"She was worried that she wasn't going to have her thing," he said. "With skating, she doesn't see any gender in it. She's supported by everyone there. When she's trying something new ... the other kids will be banging their board into the ground to encourage her. It's rare to see that collegiality with kids that age. I think it's a unique group of kids being fostered by the environment. They feel comfortable and supported there."
As for Khathavong's mission, he said it's a microcosm of major brands finding success only when "there's a purpose tied to them" beyond profits and bottom lines.
"The one thing that hit me about Sean is that it's authentic. He's not doing it for any other reason than it's the right thing to do," he said. "He sees it as something that was his passion and as a way to give back."
As for the upcoming skate contest at Ambler Skate Park, the kids will get a chance to show off what they’ve learned. Khathavong expects some 300 competitors to come to town, along with friends, family and fans. It's returning to Ambler where, prior to a move away last year, it was held three times previously.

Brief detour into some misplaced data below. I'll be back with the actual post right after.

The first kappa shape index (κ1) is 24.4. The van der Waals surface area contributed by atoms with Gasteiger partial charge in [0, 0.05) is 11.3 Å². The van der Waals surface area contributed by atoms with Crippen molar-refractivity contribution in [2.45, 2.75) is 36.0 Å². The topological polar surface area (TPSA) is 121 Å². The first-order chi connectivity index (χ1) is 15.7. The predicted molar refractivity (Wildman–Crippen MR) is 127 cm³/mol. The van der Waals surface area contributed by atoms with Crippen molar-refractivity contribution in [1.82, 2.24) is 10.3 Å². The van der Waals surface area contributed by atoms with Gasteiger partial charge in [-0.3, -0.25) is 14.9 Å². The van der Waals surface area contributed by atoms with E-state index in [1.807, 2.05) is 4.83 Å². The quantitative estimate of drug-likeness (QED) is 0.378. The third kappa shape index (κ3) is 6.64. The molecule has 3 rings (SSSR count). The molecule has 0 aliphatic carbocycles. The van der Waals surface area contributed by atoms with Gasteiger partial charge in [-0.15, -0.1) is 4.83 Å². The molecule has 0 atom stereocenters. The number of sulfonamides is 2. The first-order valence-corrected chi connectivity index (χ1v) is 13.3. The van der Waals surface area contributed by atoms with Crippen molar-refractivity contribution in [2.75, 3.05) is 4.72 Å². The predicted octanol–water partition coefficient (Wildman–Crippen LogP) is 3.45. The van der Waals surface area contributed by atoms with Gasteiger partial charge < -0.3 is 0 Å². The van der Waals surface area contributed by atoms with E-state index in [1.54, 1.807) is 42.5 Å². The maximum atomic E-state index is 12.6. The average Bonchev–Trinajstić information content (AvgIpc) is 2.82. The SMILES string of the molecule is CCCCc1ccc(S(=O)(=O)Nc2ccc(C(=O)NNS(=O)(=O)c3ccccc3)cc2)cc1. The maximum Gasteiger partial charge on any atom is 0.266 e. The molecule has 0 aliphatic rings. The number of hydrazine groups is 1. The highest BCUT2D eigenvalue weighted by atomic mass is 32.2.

While many will compete in the sponsored, advanced and intermediate divisions, there’s also an under-12 competition. That's where the kids can get into the mix.
“The Philly Pro Am is good for skateboarding. There are not too many events where kids are recognized for their good work,” he said. “The contest is a great way to introduce people to skateboarding."
But the event itself is just a small part of the mission for Khathavong. He's more interested in the impact he's having on the kids.
"I hope they’re learning life-long lessons and making life-long friends so they’ll be able to reflect back on this later in life and realize how far kids can go with supportive parents and mentors,” he said.